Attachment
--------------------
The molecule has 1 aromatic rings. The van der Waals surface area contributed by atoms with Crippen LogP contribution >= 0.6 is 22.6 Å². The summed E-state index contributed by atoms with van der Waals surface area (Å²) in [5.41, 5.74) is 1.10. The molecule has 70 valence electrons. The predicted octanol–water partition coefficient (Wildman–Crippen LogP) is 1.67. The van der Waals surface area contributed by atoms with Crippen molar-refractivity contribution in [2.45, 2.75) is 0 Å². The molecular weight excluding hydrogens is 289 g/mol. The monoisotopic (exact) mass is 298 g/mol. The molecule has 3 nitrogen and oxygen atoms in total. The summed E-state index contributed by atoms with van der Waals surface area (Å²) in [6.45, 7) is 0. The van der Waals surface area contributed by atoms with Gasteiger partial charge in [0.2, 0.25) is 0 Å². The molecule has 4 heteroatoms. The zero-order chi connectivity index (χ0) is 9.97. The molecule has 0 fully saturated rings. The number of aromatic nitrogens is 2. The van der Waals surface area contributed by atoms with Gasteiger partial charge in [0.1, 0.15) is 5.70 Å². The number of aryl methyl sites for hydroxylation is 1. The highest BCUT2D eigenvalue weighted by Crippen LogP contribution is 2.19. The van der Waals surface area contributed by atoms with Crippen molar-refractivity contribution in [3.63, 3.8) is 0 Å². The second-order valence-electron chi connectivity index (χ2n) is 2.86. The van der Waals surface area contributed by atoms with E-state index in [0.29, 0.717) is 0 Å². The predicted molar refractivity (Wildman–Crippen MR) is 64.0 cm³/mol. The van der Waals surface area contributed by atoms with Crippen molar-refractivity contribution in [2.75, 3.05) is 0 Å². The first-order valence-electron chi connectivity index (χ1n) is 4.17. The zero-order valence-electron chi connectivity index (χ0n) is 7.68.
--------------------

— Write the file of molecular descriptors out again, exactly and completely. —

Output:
The molecule has 1 aromatic rings. The van der Waals surface area contributed by atoms with Crippen LogP contribution >= 0.6 is 22.6 Å². The summed E-state index contributed by atoms with van der Waals surface area (Å²) in [5.41, 5.74) is 1.10. The molecule has 70 valence electrons. The predicted octanol–water partition coefficient (Wildman–Crippen LogP) is 1.67. The van der Waals surface area contributed by atoms with Crippen molar-refractivity contribution in [2.45, 2.75) is 0 Å². The molecular weight excluding hydrogens is 289 g/mol. The monoisotopic (exact) mass is 298 g/mol. The molecule has 3 nitrogen and oxygen atoms in total. The summed E-state index contributed by atoms with van der Waals surface area (Å²) in [6.45, 7) is 0. The van der Waals surface area contributed by atoms with Gasteiger partial charge in [0.2, 0.25) is 0 Å². The molecule has 4 heteroatoms. The zero-order chi connectivity index (χ0) is 9.97. The molecule has 0 fully saturated rings. The number of aromatic nitrogens is 2. The van der Waals surface area contributed by atoms with Gasteiger partial charge in [0.1, 0.15) is 5.70 Å². The number of aryl methyl sites for hydroxylation is 1. The highest BCUT2D eigenvalue weighted by Crippen LogP contribution is 2.19. The van der Waals surface area contributed by atoms with Crippen molar-refractivity contribution in [3.63, 3.8) is 0 Å². The second-order valence-electron chi connectivity index (χ2n) is 2.86. The van der Waals surface area contributed by atoms with E-state index in [0.29, 0.717) is 0 Å². The predicted molar refractivity (Wildman–Crippen MR) is 64.0 cm³/mol. The van der Waals surface area contributed by atoms with Crippen molar-refractivity contribution in [2.75, 3.05) is 0 Å². The first-order valence-electron chi connectivity index (χ1n) is 4.17. The zero-order valence-electron chi connectivity index (χ0n) is 7.68.